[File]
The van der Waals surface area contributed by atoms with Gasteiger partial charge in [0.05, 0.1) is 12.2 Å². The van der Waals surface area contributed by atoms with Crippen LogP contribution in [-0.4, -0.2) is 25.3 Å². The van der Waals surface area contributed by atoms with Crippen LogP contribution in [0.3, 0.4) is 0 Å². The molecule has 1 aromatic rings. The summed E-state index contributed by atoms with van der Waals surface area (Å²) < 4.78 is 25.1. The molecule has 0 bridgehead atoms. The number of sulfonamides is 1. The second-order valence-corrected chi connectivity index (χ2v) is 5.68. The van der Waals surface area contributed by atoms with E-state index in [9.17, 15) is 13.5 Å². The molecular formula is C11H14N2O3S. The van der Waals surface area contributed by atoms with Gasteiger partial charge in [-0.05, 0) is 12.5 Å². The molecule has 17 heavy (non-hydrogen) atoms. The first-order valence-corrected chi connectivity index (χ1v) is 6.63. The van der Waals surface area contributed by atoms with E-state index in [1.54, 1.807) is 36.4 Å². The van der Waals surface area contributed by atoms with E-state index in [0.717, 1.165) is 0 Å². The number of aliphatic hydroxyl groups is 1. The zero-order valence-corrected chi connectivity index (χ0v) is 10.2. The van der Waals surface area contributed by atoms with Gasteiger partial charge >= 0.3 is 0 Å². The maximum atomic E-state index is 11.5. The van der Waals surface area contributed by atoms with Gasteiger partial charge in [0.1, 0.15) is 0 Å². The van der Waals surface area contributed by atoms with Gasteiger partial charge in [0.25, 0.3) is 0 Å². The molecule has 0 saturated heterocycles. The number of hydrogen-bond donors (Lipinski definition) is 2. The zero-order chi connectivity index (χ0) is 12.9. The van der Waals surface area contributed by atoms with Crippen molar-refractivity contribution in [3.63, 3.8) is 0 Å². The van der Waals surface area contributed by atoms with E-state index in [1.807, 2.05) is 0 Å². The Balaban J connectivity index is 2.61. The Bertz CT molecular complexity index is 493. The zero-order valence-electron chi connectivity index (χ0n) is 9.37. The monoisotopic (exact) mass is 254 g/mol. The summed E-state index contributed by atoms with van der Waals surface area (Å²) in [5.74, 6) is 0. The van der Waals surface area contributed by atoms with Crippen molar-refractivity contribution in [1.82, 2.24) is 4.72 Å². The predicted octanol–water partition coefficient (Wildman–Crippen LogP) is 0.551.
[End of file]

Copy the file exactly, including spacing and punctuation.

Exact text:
The van der Waals surface area contributed by atoms with Gasteiger partial charge in [0.05, 0.1) is 12.2 Å². The van der Waals surface area contributed by atoms with Crippen LogP contribution in [-0.4, -0.2) is 25.3 Å². The van der Waals surface area contributed by atoms with Crippen LogP contribution in [0.3, 0.4) is 0 Å². The molecule has 1 aromatic rings. The summed E-state index contributed by atoms with van der Waals surface area (Å²) < 4.78 is 25.1. The molecule has 0 bridgehead atoms. The number of sulfonamides is 1. The second-order valence-corrected chi connectivity index (χ2v) is 5.68. The van der Waals surface area contributed by atoms with E-state index in [9.17, 15) is 13.5 Å². The molecular formula is C11H14N2O3S. The van der Waals surface area contributed by atoms with Gasteiger partial charge in [-0.05, 0) is 12.5 Å². The molecule has 17 heavy (non-hydrogen) atoms. The first-order valence-corrected chi connectivity index (χ1v) is 6.63. The van der Waals surface area contributed by atoms with E-state index in [1.54, 1.807) is 36.4 Å². The van der Waals surface area contributed by atoms with E-state index in [0.717, 1.165) is 0 Å². The number of aliphatic hydroxyl groups is 1. The zero-order valence-corrected chi connectivity index (χ0v) is 10.2. The van der Waals surface area contributed by atoms with Gasteiger partial charge >= 0.3 is 0 Å². The maximum atomic E-state index is 11.5. The van der Waals surface area contributed by atoms with Gasteiger partial charge in [0.1, 0.15) is 0 Å². The van der Waals surface area contributed by atoms with Gasteiger partial charge in [0.25, 0.3) is 0 Å². The molecule has 0 saturated heterocycles. The number of hydrogen-bond donors (Lipinski definition) is 2. The zero-order chi connectivity index (χ0) is 12.9. The van der Waals surface area contributed by atoms with Crippen molar-refractivity contribution in [3.63, 3.8) is 0 Å². The van der Waals surface area contributed by atoms with E-state index in [1.807, 2.05) is 0 Å². The Balaban J connectivity index is 2.61. The Bertz CT molecular complexity index is 493. The zero-order valence-electron chi connectivity index (χ0n) is 9.37. The monoisotopic (exact) mass is 254 g/mol. The summed E-state index contributed by atoms with van der Waals surface area (Å²) in [5.74, 6) is 0. The van der Waals surface area contributed by atoms with Crippen molar-refractivity contribution in [1.82, 2.24) is 4.72 Å². The predicted octanol–water partition coefficient (Wildman–Crippen LogP) is 0.551.